From the 2015 Announcement:
Although we [CMS] are not adopting any network adequacy standards at this time, sponsors should be aware that we are continuing to monitor beneficiary access to preferred cost sharing in plans that purport to offer it. For the 2014 and 2015 plan years, we [CMS] will continue to review the retail networks of plans offering preferred cost sharing and will continue to take appropriate action regarding any plan whose network of pharmacies offering preferred cost sharing appears to offer too little meaningful access to the preferred cost sharing. For instance, a stand-alone PDP that offers preferred cost sharing at only seven pharmacies in a PDP region may be asked to increase the number of pharmacies offering preferred cost sharing or to restructure its benefit design during the bid negotiation process. The intent of these negotiations will be to ensure that beneficiaries are not misled into enrolling in a plan only to discover that they do not have meaningful access to the advertised lower cost sharing.
We [CMS] note that beginning in 2015, we [CMS] will no longer use the terms "preferred" and "non-preferred" to describe network pharmacies, but rather will describe such pharmacies as offering standard or preferred cost-sharing.
CMS Proposed Change: Improved Notification for Beneficiaries Regarding Changes in Medicare Advantage Plan Networks Approved
Proposal in the 2015 Advanced Notice: The call letter identifies as a best practice greater notification to enrollees regarding any changes to provider networks and indicates CMS’ intention to consider rulemaking that would broaden its authority to limit such changes to certain times during the year.
From the 2015 Announcement:
Beginning in CY 2015, we [CMS] will require MAOs [Medicare Advantage Organizations] to notify CMS when they are planning network changes that the MAO deems significant and CMS will determine, after consultation with the MAO, whether the planned change requires certain additional actions on the part of the MAO in order for the organization’s network to continue to meet Medicare standards.
We [CMS] intend to take appropriate compliance action against an MAO that fails to notify CMS of network changes that we [CMS] ultimately deem significant. Therefore, we [CMS] expect MAOs to take a conservative approach in determining whether a network change is significant and notify CMS if there is any doubt as to whether the planned contract termination(s) represent significant change to the network.
CMS Proposed Change for 2016: More meaningful plan choices not finalized
This proposed change has not been finalized. In order to ensure that beneficiaries have better access to health plan services with meaningfully different benefits and transparent costs, and because the Affordable Care Act’s closing of the "donut hole" has reduced the need for plans offering enhanced benefits, CMS proposes that Prescription Drug Plans Sponsors offer no more than two Part D plans in the same service area. This provision would not be effective until 2016. The proposed rule would also prohibit MA plans from offering new plans that simply replace plans CMS has required to be terminated or consolidated due to low enrollment.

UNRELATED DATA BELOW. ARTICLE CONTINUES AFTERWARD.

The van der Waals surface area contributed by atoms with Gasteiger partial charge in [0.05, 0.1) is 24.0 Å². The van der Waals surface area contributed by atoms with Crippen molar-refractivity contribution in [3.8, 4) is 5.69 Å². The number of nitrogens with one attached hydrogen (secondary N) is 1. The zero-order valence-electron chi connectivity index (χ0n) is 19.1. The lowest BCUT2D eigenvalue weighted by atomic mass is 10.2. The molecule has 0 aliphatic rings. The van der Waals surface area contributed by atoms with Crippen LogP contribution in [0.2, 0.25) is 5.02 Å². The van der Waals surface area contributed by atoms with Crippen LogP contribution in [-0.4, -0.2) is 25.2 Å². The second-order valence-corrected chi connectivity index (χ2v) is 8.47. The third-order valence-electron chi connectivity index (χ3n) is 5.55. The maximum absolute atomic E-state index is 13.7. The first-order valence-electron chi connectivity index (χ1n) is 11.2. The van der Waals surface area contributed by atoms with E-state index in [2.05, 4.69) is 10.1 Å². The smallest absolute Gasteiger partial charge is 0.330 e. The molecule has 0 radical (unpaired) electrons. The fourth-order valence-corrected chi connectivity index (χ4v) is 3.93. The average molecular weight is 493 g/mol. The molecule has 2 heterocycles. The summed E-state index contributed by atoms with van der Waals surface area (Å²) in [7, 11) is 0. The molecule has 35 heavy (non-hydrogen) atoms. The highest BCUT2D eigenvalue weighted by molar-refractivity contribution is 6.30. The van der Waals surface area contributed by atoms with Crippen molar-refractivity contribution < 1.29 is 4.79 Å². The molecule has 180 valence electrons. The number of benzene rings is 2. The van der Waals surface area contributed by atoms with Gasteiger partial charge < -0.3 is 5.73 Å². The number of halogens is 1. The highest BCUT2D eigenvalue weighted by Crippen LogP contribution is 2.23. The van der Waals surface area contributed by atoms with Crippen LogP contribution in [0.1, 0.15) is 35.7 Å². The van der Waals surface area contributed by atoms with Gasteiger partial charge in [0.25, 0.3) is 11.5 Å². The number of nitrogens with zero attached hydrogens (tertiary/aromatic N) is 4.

2015 Federal Poverty Level Guidelines: LIS Qualification
The 2015 Federal Poverty Level (FPL) Guidelines determine the income level requirements for people applying for the Medicare Part D Low Income Subsidy (LIS) program, also known as the "Extra Help" program. For the remainder of 2015, if your income is below 135% of the FPL ($15,889.50 if you are single or $21,505.50 for married couples), you could qualify for the full Low Income Subsidy (resource limits also apply - see chart above). Even if you don’t qualify for full LIS benefits, you could be eligible for partial LIS benefits if your income level is at or below 150% FPL (resource limits also apply - see chart above). Remember, the LIS subsidy helps to pay both your monthly plan premiums and drug costs.
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Benefits, formulary, pharmacy network, provider network, premium and/or co-payments/co-insurance may change on January 1 of each year.
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Medicare Advantage plans that include prescription drug coverage (MAPDs) are considered Medicare Part D plans and members with higher incomes may be subject to the Medicare Part D Income Related Monthly Adjustment Amount (IRMAA), just as members in stand-alone Part D plans. In certain situations, you can appeal IRMAA.
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If you are enrolled in a Medicare plan with Part D prescription drug coverage, you may be eligible for financial Extra Help to assist with the payment of your prescription drug premiums and drug purchases. To see if you qualify for Extra Help, call: 1-800-MEDICARE (1-800-633-4227). TTY users should call 1-877-486-2048, 24 hours a day/ 7 days a week or consult www.medicare.gov; the Social Security Office at 1-800-772-1213 between 7 a.m. and 7 p.m., Monday through Friday. TTY users should call, 1-800-325-0778; or your state Medicaid Office.
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Medicare MSA Plans combine a high deductible Medicare Advantage Plan and a trust or custodial savings account (as defined and/or approved by the IRS). The plan deposits
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The amount deposited is usually less than your deductible amount, so you generally have to pay out-of-pocket before your coverage begins.
Medicare MSA Plans do not cover prescription drugs. If you join a Medicare MSA Plan, you can also join any separate (stand-alone) Medicare Part D prescription drug plan
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during the calendar year will owe a portion of the account deposit back to the plan. Contact the plan provider for additional information.